If you've got big dreams you still want to achieve, the latest discovery about the universe should come as good news.
Scientists have suggested that the universe will not be ending for another 2.8 billion years at least, a lot sooner than we originally thought.
Diego Sáez-Gómez from the University of Lisbon, Portugal, came to this conclusion after observing data on galaxies, supernovae and something known as baryon acoustic oscillations, which is used to measure dark energy, New Scientist reports.
Dark energy is the mysterious stuff that is thought to affect the universe's expansion.
Originally, some physicists believed that this process, dubbed the Big Rip, could happen in 20 to 22 billion years.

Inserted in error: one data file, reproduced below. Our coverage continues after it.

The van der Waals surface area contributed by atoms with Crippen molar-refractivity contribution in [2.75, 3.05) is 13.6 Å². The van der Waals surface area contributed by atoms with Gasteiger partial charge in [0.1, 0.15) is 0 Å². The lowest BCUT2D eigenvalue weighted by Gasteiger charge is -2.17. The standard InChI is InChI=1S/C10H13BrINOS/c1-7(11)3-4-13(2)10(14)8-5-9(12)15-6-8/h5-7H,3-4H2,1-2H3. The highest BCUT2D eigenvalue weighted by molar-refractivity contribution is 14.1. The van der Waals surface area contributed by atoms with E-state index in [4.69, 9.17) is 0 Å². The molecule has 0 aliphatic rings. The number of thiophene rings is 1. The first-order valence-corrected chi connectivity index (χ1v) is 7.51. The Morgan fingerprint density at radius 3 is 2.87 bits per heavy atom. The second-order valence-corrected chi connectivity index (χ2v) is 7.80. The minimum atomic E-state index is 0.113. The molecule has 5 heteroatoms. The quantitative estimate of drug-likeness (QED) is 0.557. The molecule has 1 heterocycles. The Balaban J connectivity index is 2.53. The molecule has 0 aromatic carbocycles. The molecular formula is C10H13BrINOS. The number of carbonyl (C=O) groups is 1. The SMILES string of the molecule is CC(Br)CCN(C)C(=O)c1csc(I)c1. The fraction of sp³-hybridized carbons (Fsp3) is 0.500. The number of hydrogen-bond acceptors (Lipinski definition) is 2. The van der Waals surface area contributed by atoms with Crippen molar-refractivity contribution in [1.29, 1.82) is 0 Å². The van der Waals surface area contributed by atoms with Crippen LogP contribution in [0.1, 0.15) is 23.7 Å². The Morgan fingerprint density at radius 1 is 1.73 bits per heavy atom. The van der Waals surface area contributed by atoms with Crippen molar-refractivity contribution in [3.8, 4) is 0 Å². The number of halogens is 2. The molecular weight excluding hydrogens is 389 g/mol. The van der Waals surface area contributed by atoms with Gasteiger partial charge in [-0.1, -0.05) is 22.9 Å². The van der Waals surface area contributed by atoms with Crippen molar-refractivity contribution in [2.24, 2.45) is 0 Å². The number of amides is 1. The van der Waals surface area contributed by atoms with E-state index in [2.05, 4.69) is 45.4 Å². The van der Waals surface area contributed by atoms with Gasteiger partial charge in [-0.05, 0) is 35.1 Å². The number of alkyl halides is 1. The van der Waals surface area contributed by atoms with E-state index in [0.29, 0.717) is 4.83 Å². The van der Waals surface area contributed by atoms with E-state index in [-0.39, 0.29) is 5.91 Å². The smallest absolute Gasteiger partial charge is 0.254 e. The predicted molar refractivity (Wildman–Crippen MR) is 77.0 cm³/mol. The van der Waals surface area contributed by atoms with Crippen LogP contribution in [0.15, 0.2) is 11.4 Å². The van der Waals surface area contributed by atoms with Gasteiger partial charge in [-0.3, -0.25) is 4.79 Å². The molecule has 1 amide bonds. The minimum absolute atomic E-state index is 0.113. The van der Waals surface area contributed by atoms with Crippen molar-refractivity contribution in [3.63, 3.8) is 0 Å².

However, the new figure of 2.8 billion years is still plenty of time and Sáez-Gómez assured New Scientist that "we’re safe.”
He also explained that the "rip" could never come and while this may sound like the best scenario, it's not.
The Big Freeze and the Big Crunch are two other theories that describe equally terrifying fates.
In case of the Big Freeze, the universe is predicted to cool as it expands, eventually becoming uninhabitable.
Alternatively, the Big Crunch theory suggests that the universe will start to shrink instead of expanding.